I'm wondering if it is possible to use Stanford CoreNLP to detect which language a sentence is written in? If so, how precise can those algorithms be?

up vote 10 down vote accepted
+100

Almost certainly there is no language identification in Stanford COreNLP at this moment. 'almost' - because nonexistence is much harder to prove.

EDIT: Nevertheless, below are circumstantial evidences:

  1. there is no mention of language identification neither on main page, nor CoreNLP page, nor in FAQ (although there is a question 'How do I run CoreNLP on other languages?'), nor in 2014 paper of CoreNLP's authors;
  2. tools that combine several NLP libs including Stanford CoreNLP use another lib for language identification, for example DKPro Core ASL; also other users talking about language identification and CoreNLP don't mention this capability
  3. source file of CoreNLP contains Language classes, but nothing related to language identification - you can check manually for all 84 occurrence of 'language' word here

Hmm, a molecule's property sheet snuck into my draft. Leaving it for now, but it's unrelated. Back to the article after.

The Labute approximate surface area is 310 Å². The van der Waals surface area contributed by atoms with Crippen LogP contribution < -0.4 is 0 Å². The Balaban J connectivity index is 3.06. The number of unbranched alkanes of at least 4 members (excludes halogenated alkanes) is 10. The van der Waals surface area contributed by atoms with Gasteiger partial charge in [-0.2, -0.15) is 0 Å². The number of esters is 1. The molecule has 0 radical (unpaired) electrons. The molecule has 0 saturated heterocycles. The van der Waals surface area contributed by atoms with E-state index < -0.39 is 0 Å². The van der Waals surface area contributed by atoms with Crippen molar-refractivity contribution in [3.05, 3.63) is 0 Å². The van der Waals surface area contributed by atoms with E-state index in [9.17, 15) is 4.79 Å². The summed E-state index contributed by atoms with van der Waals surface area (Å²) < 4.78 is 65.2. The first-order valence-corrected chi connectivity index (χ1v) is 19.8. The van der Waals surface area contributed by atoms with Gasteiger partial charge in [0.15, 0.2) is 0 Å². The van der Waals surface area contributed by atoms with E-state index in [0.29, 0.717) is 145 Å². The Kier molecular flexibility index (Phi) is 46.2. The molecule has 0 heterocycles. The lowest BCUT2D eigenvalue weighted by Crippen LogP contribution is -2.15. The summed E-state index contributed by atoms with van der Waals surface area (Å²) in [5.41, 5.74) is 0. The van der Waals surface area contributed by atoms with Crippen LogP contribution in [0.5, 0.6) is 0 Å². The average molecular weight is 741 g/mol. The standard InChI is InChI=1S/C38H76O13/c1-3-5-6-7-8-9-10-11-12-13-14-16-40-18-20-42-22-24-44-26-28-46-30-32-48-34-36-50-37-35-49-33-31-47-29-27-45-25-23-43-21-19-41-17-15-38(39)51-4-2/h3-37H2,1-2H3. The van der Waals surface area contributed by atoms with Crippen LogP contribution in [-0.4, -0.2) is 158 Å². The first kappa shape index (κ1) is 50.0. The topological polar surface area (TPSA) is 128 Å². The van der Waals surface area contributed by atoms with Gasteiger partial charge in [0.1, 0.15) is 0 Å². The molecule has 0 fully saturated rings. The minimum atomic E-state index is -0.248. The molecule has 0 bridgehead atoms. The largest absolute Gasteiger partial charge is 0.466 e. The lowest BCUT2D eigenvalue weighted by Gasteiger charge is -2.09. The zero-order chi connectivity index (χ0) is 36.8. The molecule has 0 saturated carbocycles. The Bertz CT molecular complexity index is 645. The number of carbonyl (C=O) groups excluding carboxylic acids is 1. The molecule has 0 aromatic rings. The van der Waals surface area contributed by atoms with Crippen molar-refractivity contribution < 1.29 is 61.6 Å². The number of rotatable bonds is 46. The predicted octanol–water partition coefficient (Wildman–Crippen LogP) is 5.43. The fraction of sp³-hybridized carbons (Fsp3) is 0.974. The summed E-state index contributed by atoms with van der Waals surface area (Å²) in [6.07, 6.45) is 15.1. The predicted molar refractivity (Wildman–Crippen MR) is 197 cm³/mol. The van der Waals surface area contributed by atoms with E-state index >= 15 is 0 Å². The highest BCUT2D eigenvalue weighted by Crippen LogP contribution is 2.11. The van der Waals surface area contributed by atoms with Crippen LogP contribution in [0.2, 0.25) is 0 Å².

Try TIKA, or TextCat, or Language Detection Library for Java (they report "99% over precision for 53 languages").

In general, quality depends on the size of input text: if it is long enough (say, at least several words and not specially chosen), then precision can be pretty good - about 95%.

  • sounds good, thanks! – Kelvin Lee Mar 26 '15 at 22:59

Standford CoreNLP doesn't have language ID (at least not yet), see http://nlp.stanford.edu/software/corenlp.shtml


There are loads more on language detection/identification tools. But do take the reported precision with a pinch of salt. It is usually evaluated narrowly, bounded by:

  • a fix list of languages,
  • a substantial length of the test sentences and
  • of the same language and
  • a skewed proportion of training to testing instances.

Notable language ID tools includes:

An exhaustive list from meta-guide.com, see http://meta-guide.com/software-meta-guide/100-best-github-language-identification/


Noteworthy Language Identification related shared task (with training/testing data) includes:


Also take a look at:

  • this list is very impressive! Thanks! – Kelvin Lee Mar 27 '15 at 10:09

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